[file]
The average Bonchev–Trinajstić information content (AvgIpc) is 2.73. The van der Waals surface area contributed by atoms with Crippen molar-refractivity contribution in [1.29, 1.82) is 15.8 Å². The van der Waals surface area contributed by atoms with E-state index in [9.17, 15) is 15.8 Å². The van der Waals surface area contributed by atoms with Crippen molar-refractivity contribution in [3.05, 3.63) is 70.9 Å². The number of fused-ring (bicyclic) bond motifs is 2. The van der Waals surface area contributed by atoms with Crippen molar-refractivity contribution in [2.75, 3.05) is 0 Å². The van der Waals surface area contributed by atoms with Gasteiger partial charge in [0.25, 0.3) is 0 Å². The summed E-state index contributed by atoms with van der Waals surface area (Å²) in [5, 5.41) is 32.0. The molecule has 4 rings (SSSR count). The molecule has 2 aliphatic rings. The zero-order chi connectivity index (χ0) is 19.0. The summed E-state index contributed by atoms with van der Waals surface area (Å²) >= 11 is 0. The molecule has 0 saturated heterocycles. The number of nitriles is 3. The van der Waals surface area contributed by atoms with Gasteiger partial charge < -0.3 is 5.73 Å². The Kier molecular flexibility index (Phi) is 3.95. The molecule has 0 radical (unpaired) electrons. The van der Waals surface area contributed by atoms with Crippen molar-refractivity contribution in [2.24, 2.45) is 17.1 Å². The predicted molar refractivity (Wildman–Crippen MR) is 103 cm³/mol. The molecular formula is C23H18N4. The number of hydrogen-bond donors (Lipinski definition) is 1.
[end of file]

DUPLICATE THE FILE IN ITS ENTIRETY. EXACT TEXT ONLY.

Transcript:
The average Bonchev–Trinajstić information content (AvgIpc) is 2.73. The van der Waals surface area contributed by atoms with Crippen molar-refractivity contribution in [1.29, 1.82) is 15.8 Å². The van der Waals surface area contributed by atoms with E-state index in [9.17, 15) is 15.8 Å². The van der Waals surface area contributed by atoms with Crippen molar-refractivity contribution in [3.05, 3.63) is 70.9 Å². The number of fused-ring (bicyclic) bond motifs is 2. The van der Waals surface area contributed by atoms with Crippen molar-refractivity contribution in [2.75, 3.05) is 0 Å². The van der Waals surface area contributed by atoms with Gasteiger partial charge in [0.25, 0.3) is 0 Å². The summed E-state index contributed by atoms with van der Waals surface area (Å²) in [5, 5.41) is 32.0. The molecule has 4 rings (SSSR count). The molecule has 2 aliphatic rings. The zero-order chi connectivity index (χ0) is 19.0. The summed E-state index contributed by atoms with van der Waals surface area (Å²) >= 11 is 0. The molecule has 0 saturated heterocycles. The number of nitriles is 3. The van der Waals surface area contributed by atoms with Gasteiger partial charge < -0.3 is 5.73 Å². The Kier molecular flexibility index (Phi) is 3.95. The molecule has 0 radical (unpaired) electrons. The van der Waals surface area contributed by atoms with Crippen molar-refractivity contribution in [2.24, 2.45) is 17.1 Å². The predicted molar refractivity (Wildman–Crippen MR) is 103 cm³/mol. The molecular formula is C23H18N4. The number of hydrogen-bond donors (Lipinski definition) is 1.